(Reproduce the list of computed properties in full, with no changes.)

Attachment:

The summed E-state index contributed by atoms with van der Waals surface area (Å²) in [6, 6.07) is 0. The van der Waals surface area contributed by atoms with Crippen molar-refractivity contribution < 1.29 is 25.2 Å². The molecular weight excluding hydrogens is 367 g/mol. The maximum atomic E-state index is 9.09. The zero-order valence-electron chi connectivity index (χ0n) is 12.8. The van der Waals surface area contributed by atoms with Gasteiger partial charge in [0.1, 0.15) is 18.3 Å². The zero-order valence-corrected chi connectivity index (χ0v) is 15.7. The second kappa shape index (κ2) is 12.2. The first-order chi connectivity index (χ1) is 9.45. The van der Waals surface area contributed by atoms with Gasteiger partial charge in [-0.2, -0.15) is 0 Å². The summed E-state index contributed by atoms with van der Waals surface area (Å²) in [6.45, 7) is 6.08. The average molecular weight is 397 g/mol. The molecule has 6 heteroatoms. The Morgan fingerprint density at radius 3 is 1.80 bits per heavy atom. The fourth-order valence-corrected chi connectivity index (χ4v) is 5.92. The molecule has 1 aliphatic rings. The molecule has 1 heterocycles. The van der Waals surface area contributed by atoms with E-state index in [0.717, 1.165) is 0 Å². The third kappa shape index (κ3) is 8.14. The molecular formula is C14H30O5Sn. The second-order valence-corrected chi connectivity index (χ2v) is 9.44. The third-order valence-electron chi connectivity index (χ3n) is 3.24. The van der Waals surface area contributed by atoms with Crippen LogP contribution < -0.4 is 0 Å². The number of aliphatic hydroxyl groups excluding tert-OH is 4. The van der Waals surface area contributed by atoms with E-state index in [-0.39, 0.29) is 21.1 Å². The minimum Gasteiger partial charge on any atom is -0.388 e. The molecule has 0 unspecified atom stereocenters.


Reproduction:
The summed E-state index contributed by atoms with van der Waals surface area (Å²) in [6, 6.07) is 0. The van der Waals surface area contributed by atoms with Crippen molar-refractivity contribution < 1.29 is 25.2 Å². The molecular weight excluding hydrogens is 367 g/mol. The maximum atomic E-state index is 9.09. The zero-order valence-electron chi connectivity index (χ0n) is 12.8. The van der Waals surface area contributed by atoms with Gasteiger partial charge in [0.1, 0.15) is 18.3 Å². The zero-order valence-corrected chi connectivity index (χ0v) is 15.7. The second kappa shape index (κ2) is 12.2. The first-order chi connectivity index (χ1) is 9.45. The van der Waals surface area contributed by atoms with Gasteiger partial charge in [-0.2, -0.15) is 0 Å². The summed E-state index contributed by atoms with van der Waals surface area (Å²) in [6.45, 7) is 6.08. The average molecular weight is 397 g/mol. The molecule has 6 heteroatoms. The Morgan fingerprint density at radius 3 is 1.80 bits per heavy atom. The fourth-order valence-corrected chi connectivity index (χ4v) is 5.92. The molecule has 1 aliphatic rings. The molecule has 1 heterocycles. The van der Waals surface area contributed by atoms with E-state index in [0.717, 1.165) is 0 Å². The third kappa shape index (κ3) is 8.14. The molecular formula is C14H30O5Sn. The second-order valence-corrected chi connectivity index (χ2v) is 9.44. The third-order valence-electron chi connectivity index (χ3n) is 3.24. The van der Waals surface area contributed by atoms with Crippen LogP contribution < -0.4 is 0 Å². The number of aliphatic hydroxyl groups excluding tert-OH is 4. The van der Waals surface area contributed by atoms with E-state index in [-0.39, 0.29) is 21.1 Å². The minimum Gasteiger partial charge on any atom is -0.388 e. The molecule has 0 unspecified atom stereocenters.